The table entitled "2016 Water Quality Test Results" lists all the drinking water contaminants that we detected during the 2016 calendar year. The presence of these contaminants in the water does not necessarily indicate that the water poses a health risk. Unless otherwise noted, the data presented in this table is from testing done January 1 - December 31, 2016. The state requires us to monitor for certain contaminants less than once per year because the concentrations of these contaminants are not expected to vary significantly from year to year. Some of the data, though representative of the water quality, is more than one year old.
Lake Oahe, a reservoir on the Missouri River, above the Oahe Dam supplies the raw water for Mid-Dakota. The raw water is pumped to two raw water storage tanks located at the chemical feed building. The water passes through the chemical feed building where chlorine gas in injected into the raw water pipeline. The water then travels about four miles to the 13 1/2 million gallons per day (MGD) capacity water treatment plant. As it enters the plant, aluminum chlorohydrate is added before the water enters the flocculation basin to form pin floc before entering the filters. After the flocculation basin the water then enters the ultrafiltration membranes from Zenon (GE Water & Process Technologies). The water is then piped to the clearwell and on the way to the clearwell, it is given caustic soda for pH adjustment. Chlorine and anhydrous ammonia are injected to form chloramines, a longer-lasting disinfectant. Fluoride may be added to promote strong teeth, if needed. The water is then pumped out to the distribution system and into customers' homes.
These definitions are provided to assist you in understanding our water quality test results and the following discussion of the results.
ACTION LEVEL (AL) - The concentration of a contaminant which, when exceeded, triggers treatment or other requirements which a water system must follow. For Lead and Copper, 90% of samples must be below the AL.
TREATMENT TECHNIQUE (TT) - A required process intended to reduce the level of a contaminant in drinking water. For turbidity, 95% of sample must be less than 0.3 NTU.
MAXIMUM CONTAMINANT LEVEL (MCL) - This is the highest level of a contaminant that is allowed in drinking water. MCLs are set as close to the MCLGs as feasible using the best available treatment technology.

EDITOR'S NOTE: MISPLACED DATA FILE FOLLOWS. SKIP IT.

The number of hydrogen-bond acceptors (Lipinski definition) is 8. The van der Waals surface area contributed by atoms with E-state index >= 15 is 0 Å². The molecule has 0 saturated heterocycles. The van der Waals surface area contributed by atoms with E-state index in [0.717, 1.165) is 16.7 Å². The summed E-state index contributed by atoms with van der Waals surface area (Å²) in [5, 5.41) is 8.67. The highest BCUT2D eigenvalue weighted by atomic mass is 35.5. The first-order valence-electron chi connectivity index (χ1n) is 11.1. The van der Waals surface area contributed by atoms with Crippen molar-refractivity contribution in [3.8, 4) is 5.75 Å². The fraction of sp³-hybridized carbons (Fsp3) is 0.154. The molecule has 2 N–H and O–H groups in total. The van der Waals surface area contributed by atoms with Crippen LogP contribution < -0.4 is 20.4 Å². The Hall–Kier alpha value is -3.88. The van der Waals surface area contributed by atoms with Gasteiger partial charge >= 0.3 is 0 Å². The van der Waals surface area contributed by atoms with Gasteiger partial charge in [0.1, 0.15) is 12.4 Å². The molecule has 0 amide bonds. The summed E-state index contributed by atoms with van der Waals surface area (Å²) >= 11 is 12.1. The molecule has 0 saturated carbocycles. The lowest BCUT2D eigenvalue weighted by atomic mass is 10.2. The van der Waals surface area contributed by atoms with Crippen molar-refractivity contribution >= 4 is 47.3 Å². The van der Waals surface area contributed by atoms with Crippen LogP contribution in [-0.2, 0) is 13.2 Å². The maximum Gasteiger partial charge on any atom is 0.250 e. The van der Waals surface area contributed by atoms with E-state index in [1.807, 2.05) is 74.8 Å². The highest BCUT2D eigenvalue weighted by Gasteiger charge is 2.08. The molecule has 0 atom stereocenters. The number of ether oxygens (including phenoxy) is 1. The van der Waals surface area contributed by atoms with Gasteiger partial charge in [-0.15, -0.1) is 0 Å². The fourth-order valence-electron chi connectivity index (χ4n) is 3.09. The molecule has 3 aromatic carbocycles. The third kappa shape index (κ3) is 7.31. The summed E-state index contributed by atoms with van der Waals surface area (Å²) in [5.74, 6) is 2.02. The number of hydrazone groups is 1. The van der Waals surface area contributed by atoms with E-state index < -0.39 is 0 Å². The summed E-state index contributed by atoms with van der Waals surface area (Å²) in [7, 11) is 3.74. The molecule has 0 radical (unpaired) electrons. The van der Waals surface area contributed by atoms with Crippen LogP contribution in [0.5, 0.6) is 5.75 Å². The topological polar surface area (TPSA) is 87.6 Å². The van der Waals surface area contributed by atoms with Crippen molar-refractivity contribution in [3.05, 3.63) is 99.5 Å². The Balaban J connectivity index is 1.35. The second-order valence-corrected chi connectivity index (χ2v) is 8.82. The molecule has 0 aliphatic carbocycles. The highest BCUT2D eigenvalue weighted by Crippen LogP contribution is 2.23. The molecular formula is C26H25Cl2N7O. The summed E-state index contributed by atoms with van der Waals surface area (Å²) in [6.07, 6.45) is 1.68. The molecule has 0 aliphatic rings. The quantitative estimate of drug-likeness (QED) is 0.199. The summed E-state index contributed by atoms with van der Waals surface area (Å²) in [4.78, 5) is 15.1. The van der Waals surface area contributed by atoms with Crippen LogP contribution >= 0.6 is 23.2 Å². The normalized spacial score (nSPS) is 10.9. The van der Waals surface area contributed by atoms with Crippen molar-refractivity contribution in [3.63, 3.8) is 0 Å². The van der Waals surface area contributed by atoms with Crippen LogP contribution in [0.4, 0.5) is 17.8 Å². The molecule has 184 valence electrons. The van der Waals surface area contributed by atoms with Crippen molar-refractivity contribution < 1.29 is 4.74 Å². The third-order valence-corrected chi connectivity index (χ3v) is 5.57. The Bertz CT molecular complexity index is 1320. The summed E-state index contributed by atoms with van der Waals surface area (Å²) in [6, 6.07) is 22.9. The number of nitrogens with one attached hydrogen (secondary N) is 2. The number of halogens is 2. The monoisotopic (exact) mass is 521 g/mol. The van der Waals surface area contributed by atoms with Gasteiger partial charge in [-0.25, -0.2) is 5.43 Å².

MAXIMUM CONTAMINANT LEVEL GOAL (MCLG) - The level of a contaminant in drinking water below which there is no known or expected risk to health. MCLGs allow for a margin of safety.
NOTE: MCLs are set at very stringent levels. To understand the possible health effects described for many regulated contaminants, a person would have to drink 2 liters of water every day at the MCL level for a lifetime to have a one-in-a-million chance of having the described health effect.
- ppb = parts per billion or micrograms per liter (ug/l)
- ppm = parts per million or milligrams per liter (mg/l)
- pCi/l = picocuries per liter (a measure of radioactivity)
2016 Water Quality Test Results
||Date Last Tested
||Highest Level Detected
||Range of Detection
||Ideal Goals (MCLG)
||Highest Level Allowed (MCL)
||Likely Source of Substance
|Alpha Emitters, pCi/l
||Erosion of natural deposits
||Discharge from petroleum refineries; fire retardants; ceramics; electronics; solder
||Erosion of natural deposits; runoff from orchards; runoff from glass and electronics production wastes
||Erosion of natural deposits; discharge of drilling wastes; discharge from metal refineries
||Erosion of natural deposits; discharge from steel and pulp mills
||# sites > 1.3
||Corrosion of household plumbing systems; erosion of natural deposits; leaching from wood preservatives
||Erosion of natural deposits; water additive which promotes strong teeth; discharge from fertilizer and aluminum factories
|Haloacetic Acids, ppb
||By-product of drinking water chlorination
||# sites>15 AL-0
||Corrosion of household plumbing systems; erosion of natural deposits
||Erosion of natural deposits; discharge from mines; discharge from petroleum and metal refineries
|Total Trihalomethanes, ppb
||By-product of drinking water chlorination
Note: N/A - Not applicable